Monday, 28 July 2008

Day of Wrath (1943, Denmark, Carl Theodor Dreyer)

Made during the Nazi occupation of his native Denmark, Dreyer's film uses the concept of persecution and witch-hunting during the 17th century as an allegory for the situation his country found itself in at the time the film was made. Who knows whether the Nazis were aware of Dreyer's intentions; you'd think the production would have been closed down if it was that obvious, but such is Dreyer's subtlety that perhaps those for whom the film was an attack upon failed to notice the point. Set around 1623, where a strict Lutheran orthodoxy led to the persecution of Catholics and other non-Lutherans in Denmark, Dreyer shows a community that is paranoid and distrustful of others, always quick to point the finger and accuse those who act outside of the norm as witches - a crime of course punishable by torture and death.

An elderly woman is accused of being a witch, a crime she vehemently denies. In what is assumed to be a reference to the Nazis, brutal methods are used against suspected criminals; in order to force a confession, torture is used, and even this isn't enough - the authorities want the woman to denounce others. Of course, she knows of one witch and the confession of which would cause shock waves throughout the pious community. An elderly pastor, Absolon (Thorkild Roose) has recently taken a young second wife, Anne (Lisbeth Movin), much to the disapproval of his mother (Sigrid Neiiendam), and it was suspected that Anne's mother was a witch, only saved from the flames by Absolon's testimony, though one suspects whether she was saved solely to win Anne's heart. Therein lies at heart the hypocrisy of the community, where the power that resides in a small religious few can be manipulated and exploited for cynical purposes.

When Martin (Preben Lerdorff Rye), Absolon's son from his first marriage returns to his family home, the focus shifts from interrogating suspected witches to the actual existence of a witch in the community. Martin and Anne begin to fall in love, their idyllic happiness at their love blossoming (shown in rural scenes of walks and boat journeys) contrasting sharply with the world of paranoia and persecution that Absolon inhabits. Martin is more sombre and distant by his betrayal, acknowledging his sin, but the affair makes Anne more assertive. Even Absolon and his mother notice the change. Note how she wears her hair loose now, opposed to tied back in an austere fashion. Such is Anne's desire to be with Martin that she wishes her husband dead, a wish that indeed comes to pass. Whether this is an absolute statement on Anne's power or whether it's ambivalent due to his age, it's a statement later used against her when Anne is accused, like her mother, of witchcraft.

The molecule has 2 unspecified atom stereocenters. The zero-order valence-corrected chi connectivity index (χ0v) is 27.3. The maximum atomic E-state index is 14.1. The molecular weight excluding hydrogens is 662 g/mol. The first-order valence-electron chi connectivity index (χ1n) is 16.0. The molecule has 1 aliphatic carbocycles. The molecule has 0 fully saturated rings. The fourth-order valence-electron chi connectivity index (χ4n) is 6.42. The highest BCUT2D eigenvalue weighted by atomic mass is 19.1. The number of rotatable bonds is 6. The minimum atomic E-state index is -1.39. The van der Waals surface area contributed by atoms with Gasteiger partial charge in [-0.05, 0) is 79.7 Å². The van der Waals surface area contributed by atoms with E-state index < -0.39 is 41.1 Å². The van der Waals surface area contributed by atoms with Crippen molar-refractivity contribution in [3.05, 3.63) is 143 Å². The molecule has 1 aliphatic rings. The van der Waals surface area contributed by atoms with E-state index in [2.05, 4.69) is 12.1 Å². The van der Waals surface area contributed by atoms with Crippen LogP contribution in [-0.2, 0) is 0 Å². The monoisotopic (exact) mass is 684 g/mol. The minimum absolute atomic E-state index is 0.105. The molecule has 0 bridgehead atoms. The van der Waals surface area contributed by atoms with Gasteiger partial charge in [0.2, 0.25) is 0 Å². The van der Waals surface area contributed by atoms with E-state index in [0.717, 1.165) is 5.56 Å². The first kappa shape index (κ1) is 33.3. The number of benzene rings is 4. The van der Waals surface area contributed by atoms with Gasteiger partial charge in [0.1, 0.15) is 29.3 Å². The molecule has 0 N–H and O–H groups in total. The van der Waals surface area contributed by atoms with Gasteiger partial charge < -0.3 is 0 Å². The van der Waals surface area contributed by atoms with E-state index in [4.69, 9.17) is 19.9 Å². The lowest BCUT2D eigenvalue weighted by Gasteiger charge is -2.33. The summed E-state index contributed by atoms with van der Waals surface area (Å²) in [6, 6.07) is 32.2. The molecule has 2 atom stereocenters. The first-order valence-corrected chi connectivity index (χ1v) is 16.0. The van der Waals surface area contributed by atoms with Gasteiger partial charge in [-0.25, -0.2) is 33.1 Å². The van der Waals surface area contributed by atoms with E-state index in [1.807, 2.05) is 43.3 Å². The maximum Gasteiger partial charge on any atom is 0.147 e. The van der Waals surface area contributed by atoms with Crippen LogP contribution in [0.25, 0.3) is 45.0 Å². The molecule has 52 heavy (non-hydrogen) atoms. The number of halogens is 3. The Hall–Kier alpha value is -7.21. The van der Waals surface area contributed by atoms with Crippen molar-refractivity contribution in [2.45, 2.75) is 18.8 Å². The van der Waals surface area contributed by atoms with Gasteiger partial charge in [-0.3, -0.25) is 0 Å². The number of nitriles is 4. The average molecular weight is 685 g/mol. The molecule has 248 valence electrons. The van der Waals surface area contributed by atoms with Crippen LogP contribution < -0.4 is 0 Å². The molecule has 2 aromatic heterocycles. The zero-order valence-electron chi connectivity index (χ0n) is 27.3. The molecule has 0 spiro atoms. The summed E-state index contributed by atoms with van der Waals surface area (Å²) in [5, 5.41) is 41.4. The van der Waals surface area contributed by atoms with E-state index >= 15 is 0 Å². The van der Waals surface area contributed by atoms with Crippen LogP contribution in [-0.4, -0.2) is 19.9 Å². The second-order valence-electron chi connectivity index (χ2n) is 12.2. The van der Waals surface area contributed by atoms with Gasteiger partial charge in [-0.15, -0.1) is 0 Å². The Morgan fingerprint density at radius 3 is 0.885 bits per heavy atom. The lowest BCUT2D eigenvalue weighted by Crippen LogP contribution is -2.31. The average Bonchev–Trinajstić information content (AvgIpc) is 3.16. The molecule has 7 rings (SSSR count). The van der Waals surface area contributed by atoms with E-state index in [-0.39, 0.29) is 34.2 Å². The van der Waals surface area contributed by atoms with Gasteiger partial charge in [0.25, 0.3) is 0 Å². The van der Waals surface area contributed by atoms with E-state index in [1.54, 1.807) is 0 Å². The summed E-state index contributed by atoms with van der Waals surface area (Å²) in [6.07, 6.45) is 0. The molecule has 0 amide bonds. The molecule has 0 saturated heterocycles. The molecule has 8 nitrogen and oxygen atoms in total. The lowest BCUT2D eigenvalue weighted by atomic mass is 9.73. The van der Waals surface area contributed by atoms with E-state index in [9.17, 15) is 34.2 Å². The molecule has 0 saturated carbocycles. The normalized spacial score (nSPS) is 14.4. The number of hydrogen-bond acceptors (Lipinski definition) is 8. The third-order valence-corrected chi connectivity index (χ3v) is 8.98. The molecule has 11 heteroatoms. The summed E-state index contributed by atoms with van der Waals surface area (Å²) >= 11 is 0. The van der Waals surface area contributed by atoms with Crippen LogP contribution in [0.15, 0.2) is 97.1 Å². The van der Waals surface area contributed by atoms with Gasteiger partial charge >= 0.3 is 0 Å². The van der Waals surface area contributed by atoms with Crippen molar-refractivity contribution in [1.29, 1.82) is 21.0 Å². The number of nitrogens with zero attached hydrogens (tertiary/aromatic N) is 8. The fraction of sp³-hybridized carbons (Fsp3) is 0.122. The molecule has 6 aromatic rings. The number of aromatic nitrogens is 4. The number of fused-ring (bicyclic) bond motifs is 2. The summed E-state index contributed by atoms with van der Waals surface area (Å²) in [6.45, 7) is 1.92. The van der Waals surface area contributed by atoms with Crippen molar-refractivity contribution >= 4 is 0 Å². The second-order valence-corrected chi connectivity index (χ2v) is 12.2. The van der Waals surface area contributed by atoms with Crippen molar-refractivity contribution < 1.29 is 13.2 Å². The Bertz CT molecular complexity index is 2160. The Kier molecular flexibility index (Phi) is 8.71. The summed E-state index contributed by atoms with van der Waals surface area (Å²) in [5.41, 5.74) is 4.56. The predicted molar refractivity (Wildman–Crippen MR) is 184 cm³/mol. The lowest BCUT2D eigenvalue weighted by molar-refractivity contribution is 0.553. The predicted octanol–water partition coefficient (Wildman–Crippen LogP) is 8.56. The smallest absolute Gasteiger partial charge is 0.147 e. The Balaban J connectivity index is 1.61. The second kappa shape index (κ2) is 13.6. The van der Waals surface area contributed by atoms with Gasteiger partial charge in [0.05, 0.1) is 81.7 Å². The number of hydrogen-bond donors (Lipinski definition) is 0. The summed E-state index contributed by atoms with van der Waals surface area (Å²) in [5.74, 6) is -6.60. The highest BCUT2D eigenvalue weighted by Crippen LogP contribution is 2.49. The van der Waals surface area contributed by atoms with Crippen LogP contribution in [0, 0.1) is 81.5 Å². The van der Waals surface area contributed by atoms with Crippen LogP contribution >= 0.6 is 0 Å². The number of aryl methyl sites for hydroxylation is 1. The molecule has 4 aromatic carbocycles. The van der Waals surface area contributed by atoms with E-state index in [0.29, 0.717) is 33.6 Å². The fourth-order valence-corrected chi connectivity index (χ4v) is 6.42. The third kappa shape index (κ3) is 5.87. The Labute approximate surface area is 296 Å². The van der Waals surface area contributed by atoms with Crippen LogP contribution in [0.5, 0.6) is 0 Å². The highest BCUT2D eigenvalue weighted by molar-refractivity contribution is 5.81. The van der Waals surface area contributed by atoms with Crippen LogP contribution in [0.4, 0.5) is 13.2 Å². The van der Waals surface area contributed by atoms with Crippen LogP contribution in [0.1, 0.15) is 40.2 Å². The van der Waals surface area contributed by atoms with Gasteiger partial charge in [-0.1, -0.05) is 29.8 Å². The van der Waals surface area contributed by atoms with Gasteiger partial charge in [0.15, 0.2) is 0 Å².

Dreyer uses the concept of religious dogma run amok to create a haunting and atmospheric world, filmed where those with power can manipulate and persecute others for their own ends. The obvious reference to the Nazi occupation of Denmark has subsequently been made – little wonder therefore that Dreyer fled to Sweden not long after the film was made. Much like in Dreyer's 'The Passion of Joan of Arc', Dreyer has a trademark of close ups on faces to show anguish and emotion - just watch how close he gets to the elderly lady denounced as a witch during her suffering, as well as Anne's face during her growing love for Martin. Dreyer learned his trade during the years of silent cinema when an actor's face could convey just as much as dialogue, so it's no surprise that he uses this form of expression so convincingly. The film's climax is as ambiguous as much of what we've seen before - whether Anne is a witch or not, despite her confessions is probably open to debate, but this shouldn't distract us from Dreyer's true aim perhaps - depicting an austere world of terror and fear. 4.5/5

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